The number of children being kept in adult police watch houses in Queensland has jumped up over the last six months, according to new data released by the QLD Parliament.

On average at least 450 children aged between ten and 17 were detained in police watch houses in the state each month for the last six months – compared to an average of 109 between April and October last year.

At least two children were kept in an adult police watch house for more than seven nights, with one child spending 208 hours   

Of the children being detained in QLD police watch houses this year, around 70 per cent were Indigenous and at least 856 of them were aged between ten and 13.

Greens MP Michael Berkman used a question on notice to obtain the latest figures from the Police and Corrective Services Minister Mark Ryan.

Mr Berkman called the numbers sickening and said the Government needs a long-term plan to fix this – one that deals with the root causes of offending.

He called on the QLD government to raise the age of criminal responsibility and invest money in social housing, disability and mental health programs and Indigenous-led community initiatives.

“It’s cruel, it’s unnecessary, and I think as a system we not only can do better, but we must.”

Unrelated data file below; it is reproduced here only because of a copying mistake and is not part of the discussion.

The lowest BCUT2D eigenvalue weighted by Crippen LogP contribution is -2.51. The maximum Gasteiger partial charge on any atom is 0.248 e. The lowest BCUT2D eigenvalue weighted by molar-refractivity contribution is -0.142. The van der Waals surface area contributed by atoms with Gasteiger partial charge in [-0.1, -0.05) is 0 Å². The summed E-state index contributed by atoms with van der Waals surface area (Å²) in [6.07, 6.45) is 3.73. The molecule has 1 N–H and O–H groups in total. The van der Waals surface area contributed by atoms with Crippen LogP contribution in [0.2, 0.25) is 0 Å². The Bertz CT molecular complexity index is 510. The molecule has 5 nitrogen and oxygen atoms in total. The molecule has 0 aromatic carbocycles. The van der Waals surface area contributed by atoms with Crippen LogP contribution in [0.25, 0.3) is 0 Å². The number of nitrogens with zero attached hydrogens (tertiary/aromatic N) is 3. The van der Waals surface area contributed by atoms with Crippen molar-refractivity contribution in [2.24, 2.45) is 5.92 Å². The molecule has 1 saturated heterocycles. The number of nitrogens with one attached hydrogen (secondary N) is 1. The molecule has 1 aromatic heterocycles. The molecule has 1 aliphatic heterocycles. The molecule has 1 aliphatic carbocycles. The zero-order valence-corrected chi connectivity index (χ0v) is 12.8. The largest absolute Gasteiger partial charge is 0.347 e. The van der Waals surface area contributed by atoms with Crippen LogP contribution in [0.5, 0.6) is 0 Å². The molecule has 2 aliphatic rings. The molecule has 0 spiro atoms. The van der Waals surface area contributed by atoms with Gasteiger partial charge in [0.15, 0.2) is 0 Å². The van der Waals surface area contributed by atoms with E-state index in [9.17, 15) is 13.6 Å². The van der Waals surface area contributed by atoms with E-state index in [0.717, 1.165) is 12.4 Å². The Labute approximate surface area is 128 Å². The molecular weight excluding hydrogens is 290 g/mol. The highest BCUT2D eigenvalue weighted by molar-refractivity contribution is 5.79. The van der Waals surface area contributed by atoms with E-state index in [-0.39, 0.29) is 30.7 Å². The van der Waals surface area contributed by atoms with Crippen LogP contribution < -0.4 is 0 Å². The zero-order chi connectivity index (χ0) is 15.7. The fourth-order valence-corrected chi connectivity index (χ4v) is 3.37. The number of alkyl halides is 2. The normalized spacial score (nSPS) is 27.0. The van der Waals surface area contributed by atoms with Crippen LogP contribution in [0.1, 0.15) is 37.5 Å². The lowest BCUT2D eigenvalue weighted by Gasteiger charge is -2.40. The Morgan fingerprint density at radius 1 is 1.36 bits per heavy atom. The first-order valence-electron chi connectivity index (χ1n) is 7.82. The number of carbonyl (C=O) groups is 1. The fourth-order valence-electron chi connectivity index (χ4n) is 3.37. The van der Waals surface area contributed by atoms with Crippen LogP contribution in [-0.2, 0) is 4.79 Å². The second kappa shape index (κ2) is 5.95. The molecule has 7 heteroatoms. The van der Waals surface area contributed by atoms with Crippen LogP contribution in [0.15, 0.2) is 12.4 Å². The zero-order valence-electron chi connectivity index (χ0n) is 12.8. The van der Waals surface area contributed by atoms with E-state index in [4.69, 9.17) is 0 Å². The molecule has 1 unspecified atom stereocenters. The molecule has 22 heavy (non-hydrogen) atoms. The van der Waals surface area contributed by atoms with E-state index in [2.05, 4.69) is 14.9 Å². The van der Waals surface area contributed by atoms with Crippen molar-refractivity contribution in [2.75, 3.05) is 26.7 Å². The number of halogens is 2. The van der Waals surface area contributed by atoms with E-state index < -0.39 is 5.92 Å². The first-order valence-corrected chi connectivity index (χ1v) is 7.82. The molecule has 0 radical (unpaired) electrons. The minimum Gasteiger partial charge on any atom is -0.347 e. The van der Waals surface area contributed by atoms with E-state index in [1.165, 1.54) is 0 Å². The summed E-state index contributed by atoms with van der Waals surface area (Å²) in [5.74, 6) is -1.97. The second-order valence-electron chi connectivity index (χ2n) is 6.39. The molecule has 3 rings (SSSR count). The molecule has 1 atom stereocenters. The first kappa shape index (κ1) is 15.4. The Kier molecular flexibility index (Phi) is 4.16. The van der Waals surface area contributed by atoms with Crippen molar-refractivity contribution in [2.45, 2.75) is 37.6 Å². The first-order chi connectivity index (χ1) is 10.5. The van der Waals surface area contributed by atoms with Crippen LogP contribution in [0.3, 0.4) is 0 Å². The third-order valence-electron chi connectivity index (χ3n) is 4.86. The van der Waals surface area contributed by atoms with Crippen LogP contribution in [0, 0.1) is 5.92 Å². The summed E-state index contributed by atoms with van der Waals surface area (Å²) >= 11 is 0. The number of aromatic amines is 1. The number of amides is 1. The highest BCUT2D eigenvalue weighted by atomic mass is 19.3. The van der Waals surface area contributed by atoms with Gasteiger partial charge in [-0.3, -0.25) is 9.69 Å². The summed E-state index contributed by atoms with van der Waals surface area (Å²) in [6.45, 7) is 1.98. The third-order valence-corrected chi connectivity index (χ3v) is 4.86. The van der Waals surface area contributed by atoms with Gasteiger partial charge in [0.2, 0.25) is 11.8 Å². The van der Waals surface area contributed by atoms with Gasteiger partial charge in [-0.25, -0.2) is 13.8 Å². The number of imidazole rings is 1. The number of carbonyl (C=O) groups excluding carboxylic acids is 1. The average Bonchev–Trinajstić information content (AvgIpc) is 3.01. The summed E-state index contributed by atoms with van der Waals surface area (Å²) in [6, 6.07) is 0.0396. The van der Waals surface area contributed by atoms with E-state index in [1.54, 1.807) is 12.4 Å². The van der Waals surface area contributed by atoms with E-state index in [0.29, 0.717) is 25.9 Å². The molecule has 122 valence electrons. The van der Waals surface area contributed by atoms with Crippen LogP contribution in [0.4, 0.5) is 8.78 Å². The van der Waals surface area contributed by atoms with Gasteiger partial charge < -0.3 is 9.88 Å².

Commissioner Natalie Lewis

Gamilaraay woman and Commissioner for the Queensland Family and Child Commission Natalie Lewis, echoed Berkman’s sentiments and said children’s needs, need to be responded to with some compassion, with some care and with targeted support.

She said the QFCC is part of the Australian and New Zealand Children’s Commissioners and Guardians (ANZCCG) which have repeatedly made public submissions in support of raising the age of criminal responsibility to at least 14 years, consistent with international standards.

“If we honestly believe that putting ten-year-olds, or twelve-year-olds into custody is somehow going to alleviate the trauma or the issues that they’ve been dealing with, we are absolutely fooling ourselves,” Ms Lewis said.

“It’s cruel, it’s unnecessary, and I think as a system we not only can do better, but we must.”

Lewis said the rise in numbers coincide with recent changes to Youth Justice Legislation in QLD, which includes increased police powers and reversing the presumption of bail for serious indictable offences.

“Bringing in those punitive responses – it’s a consequence that’s pretty easy to predict – that’s going to result in more children and young people coming to the attention of the youth justice system, more young people being held in watch houses, and increases in the rates of kids on remand in detention centres,” she said.

Continuing with this tough on crime rhetoric is not in any one’s best interest, “we need to be honest, it’s tough on crime but very weak on outcomes and it’s about time we made some difficult decisions.”

Commissioner Lewis said, “the issues that exist need to be focused on in a preventative way, we need to look at initiatives like justice reinvestment, we need to look at structural racism – the cultural bias that exists within the systems that [First Nations] kids interact with.”

“It’s well documented, it’s over researched but yet one of the key things that has failed to be addressed as a result of any program of reforms.”

Natalie Lewis’ Full Interview with NIRS